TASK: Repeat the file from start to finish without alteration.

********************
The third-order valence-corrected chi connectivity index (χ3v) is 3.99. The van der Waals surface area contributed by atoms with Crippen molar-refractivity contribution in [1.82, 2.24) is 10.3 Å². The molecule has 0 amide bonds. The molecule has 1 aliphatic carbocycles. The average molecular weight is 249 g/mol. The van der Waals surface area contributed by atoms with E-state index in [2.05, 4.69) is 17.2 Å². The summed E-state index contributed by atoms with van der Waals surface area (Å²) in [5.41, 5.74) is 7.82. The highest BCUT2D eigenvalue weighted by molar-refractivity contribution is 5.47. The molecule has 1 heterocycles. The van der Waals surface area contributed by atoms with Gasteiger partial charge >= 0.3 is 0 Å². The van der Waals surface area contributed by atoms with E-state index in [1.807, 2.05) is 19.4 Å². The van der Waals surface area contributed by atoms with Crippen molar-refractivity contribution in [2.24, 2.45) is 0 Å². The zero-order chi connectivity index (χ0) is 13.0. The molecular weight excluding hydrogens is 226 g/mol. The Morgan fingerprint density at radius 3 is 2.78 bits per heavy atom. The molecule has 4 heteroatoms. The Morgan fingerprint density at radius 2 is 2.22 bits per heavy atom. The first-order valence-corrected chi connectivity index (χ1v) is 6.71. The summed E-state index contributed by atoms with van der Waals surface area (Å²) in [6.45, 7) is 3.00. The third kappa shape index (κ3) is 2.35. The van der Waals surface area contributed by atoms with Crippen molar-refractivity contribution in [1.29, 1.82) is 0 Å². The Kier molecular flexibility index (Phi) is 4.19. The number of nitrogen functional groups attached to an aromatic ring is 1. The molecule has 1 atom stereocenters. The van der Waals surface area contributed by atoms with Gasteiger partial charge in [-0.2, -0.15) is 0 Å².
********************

The third-order valence-corrected chi connectivity index (χ3v) is 3.99. The van der Waals surface area contributed by atoms with Crippen molar-refractivity contribution in [1.82, 2.24) is 10.3 Å². The molecule has 0 amide bonds. The molecule has 1 aliphatic carbocycles. The average molecular weight is 249 g/mol. The van der Waals surface area contributed by atoms with E-state index in [2.05, 4.69) is 17.2 Å². The summed E-state index contributed by atoms with van der Waals surface area (Å²) in [5.41, 5.74) is 7.82. The highest BCUT2D eigenvalue weighted by molar-refractivity contribution is 5.47. The molecule has 1 heterocycles. The van der Waals surface area contributed by atoms with Gasteiger partial charge >= 0.3 is 0 Å². The van der Waals surface area contributed by atoms with E-state index in [1.807, 2.05) is 19.4 Å². The van der Waals surface area contributed by atoms with Crippen molar-refractivity contribution in [2.24, 2.45) is 0 Å². The zero-order chi connectivity index (χ0) is 13.0. The molecular weight excluding hydrogens is 226 g/mol. The Morgan fingerprint density at radius 3 is 2.78 bits per heavy atom. The molecule has 4 heteroatoms. The Morgan fingerprint density at radius 2 is 2.22 bits per heavy atom. The first-order valence-corrected chi connectivity index (χ1v) is 6.71. The summed E-state index contributed by atoms with van der Waals surface area (Å²) in [6.45, 7) is 3.00. The third kappa shape index (κ3) is 2.35. The van der Waals surface area contributed by atoms with Crippen molar-refractivity contribution in [1.29, 1.82) is 0 Å². The Kier molecular flexibility index (Phi) is 4.19. The number of nitrogen functional groups attached to an aromatic ring is 1. The molecule has 1 atom stereocenters. The van der Waals surface area contributed by atoms with Gasteiger partial charge in [-0.2, -0.15) is 0 Å².